CLIPPERS OFF TO CHINA
The Clippers are somewhat accustomed to helping build the NBA’s brand internationally. Since 2001, the franchise has represented the NBA in Russia, Mexico and Japan.
Until now, they have never been to China.
Venturing to the world’s most populous nation and one of its economic giants is not new ground for the league. They have played 13 games in the country since sending the Yao Ming-led Rockets to Beijing and Shanghai in 2004 to face the Sacramento Kings. They have also worked charitably in the country including numerous NBA Cares events and the league’s Basketball without Borders program.
Clippers head coach Vinny Del Negro called it “a great honor” for the league to choose the Clippers to travel overseas to face the Miami Heat in a two-game, two-city, week-long extravaganza.
They will begin in Beijing, with a planned visit to the Great Wall, an NBA Cares activity, and a number of other events throughout their nearly four days in the city.
Caron Butler, who has been to China seven times including a trip this summer to help deliver hearing aids to upwards of 7,000 hearing impaired children and adults, talked about he’s looking forward to the historic Chinese capital. “The culture was unbelievable, going to sightsee and going to the Great Wall, going to different Emperor’s tombs and things like that; also trying different foods. I mean, it was pretty spicy but it was something different and something that I actually enjoyed and liked. I just loved the cultural experience.”
Forward Ronny Turiaf, who is of French descent and is a self-proclaimed travel lover, added, “I’m fascinated by the Asian culture. My favorite part of it is the difference. I’m the type of guy to really embrace cultures because it makes this world such a beautiful place. To be able to see what other people view and different mindsets and all that stuff and I think that’s what makes it fun.”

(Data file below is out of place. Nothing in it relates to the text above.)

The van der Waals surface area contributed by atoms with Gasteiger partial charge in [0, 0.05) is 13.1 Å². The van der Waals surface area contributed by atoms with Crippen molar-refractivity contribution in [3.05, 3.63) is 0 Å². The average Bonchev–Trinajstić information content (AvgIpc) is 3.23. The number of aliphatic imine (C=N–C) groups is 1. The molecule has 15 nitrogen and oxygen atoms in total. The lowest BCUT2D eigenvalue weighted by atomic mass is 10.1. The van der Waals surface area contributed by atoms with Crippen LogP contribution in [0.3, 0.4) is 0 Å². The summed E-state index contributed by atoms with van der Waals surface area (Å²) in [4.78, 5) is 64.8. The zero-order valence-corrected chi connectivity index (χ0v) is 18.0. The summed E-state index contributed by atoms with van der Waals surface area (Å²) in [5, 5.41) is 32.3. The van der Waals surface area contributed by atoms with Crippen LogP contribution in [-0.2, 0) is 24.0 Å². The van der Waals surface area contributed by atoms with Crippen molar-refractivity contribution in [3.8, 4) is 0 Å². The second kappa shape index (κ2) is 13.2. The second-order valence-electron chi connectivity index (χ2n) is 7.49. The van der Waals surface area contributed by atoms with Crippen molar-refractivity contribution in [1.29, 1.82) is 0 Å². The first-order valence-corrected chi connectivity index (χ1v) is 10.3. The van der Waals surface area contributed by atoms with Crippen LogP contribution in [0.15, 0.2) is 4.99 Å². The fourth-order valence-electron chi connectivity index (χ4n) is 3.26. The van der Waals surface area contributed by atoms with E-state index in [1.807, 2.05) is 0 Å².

It is still a basketball trip for the Clippers and Heat as well. The teams play their first game Oct. 11 at the MasterCard Center in Beijing before jetting to the coastal city of Shanghai following the game. Three days later, they play at Shanghai’s Mercedes-Benz Arena before returning home.
“The game is global,” Del Negro said. “It’s not a vacation for us, but we want to enjoy the experience and continue to bond as a team and learn each other. It’s a working environment for us. We can’t waste days.”
There may be time to shop, visit the Bund or the Forbidden City, or sample the cuisine, but it will be few and far between. Considering the tightly booked schedule, days will most certainly not be wasted. The Clippers practice on all of their off-days except two, both reserved for travel, and will conduct shoot-arounds prior to each game.
Even from a basketball perspective, the trip seems meaningful for the organization.
Asked what it says about the Clippers to play twice nearly 7,000 miles away, guard Jamal Crawford said, “I think it shows that we’re exciting, that we’re a team on the rise, that we’re serious about winning. If you look at the coaching staff and the great summer we’ve had, along with the superstar players we have here, it just shows that this organization is definitely on the rise.”